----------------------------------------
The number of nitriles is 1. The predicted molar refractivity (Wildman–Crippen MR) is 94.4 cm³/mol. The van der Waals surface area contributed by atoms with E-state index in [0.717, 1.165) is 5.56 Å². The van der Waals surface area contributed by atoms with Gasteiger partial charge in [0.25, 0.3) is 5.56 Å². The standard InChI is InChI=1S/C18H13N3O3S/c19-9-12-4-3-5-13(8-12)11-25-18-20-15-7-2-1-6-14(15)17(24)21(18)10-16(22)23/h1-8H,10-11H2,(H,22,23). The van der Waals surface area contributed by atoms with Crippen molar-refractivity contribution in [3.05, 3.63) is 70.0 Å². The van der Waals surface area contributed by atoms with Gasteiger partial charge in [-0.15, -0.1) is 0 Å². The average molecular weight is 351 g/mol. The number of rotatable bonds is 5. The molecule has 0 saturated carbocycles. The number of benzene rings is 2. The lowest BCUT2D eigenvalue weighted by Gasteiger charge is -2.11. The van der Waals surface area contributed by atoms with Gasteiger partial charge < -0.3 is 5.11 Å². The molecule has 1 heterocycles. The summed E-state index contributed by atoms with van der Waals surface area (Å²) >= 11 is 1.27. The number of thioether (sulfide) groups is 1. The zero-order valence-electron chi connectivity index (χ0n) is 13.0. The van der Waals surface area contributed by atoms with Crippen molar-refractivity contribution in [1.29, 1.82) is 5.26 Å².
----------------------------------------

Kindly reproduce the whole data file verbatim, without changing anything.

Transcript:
The number of nitriles is 1. The predicted molar refractivity (Wildman–Crippen MR) is 94.4 cm³/mol. The van der Waals surface area contributed by atoms with E-state index in [0.717, 1.165) is 5.56 Å². The van der Waals surface area contributed by atoms with Gasteiger partial charge in [0.25, 0.3) is 5.56 Å². The standard InChI is InChI=1S/C18H13N3O3S/c19-9-12-4-3-5-13(8-12)11-25-18-20-15-7-2-1-6-14(15)17(24)21(18)10-16(22)23/h1-8H,10-11H2,(H,22,23). The van der Waals surface area contributed by atoms with Crippen molar-refractivity contribution in [3.05, 3.63) is 70.0 Å². The van der Waals surface area contributed by atoms with Gasteiger partial charge in [-0.15, -0.1) is 0 Å². The average molecular weight is 351 g/mol. The number of rotatable bonds is 5. The molecule has 0 saturated carbocycles. The number of benzene rings is 2. The lowest BCUT2D eigenvalue weighted by Gasteiger charge is -2.11. The van der Waals surface area contributed by atoms with Gasteiger partial charge < -0.3 is 5.11 Å². The molecule has 1 heterocycles. The summed E-state index contributed by atoms with van der Waals surface area (Å²) >= 11 is 1.27. The number of thioether (sulfide) groups is 1. The zero-order valence-electron chi connectivity index (χ0n) is 13.0. The van der Waals surface area contributed by atoms with Crippen molar-refractivity contribution in [1.29, 1.82) is 5.26 Å².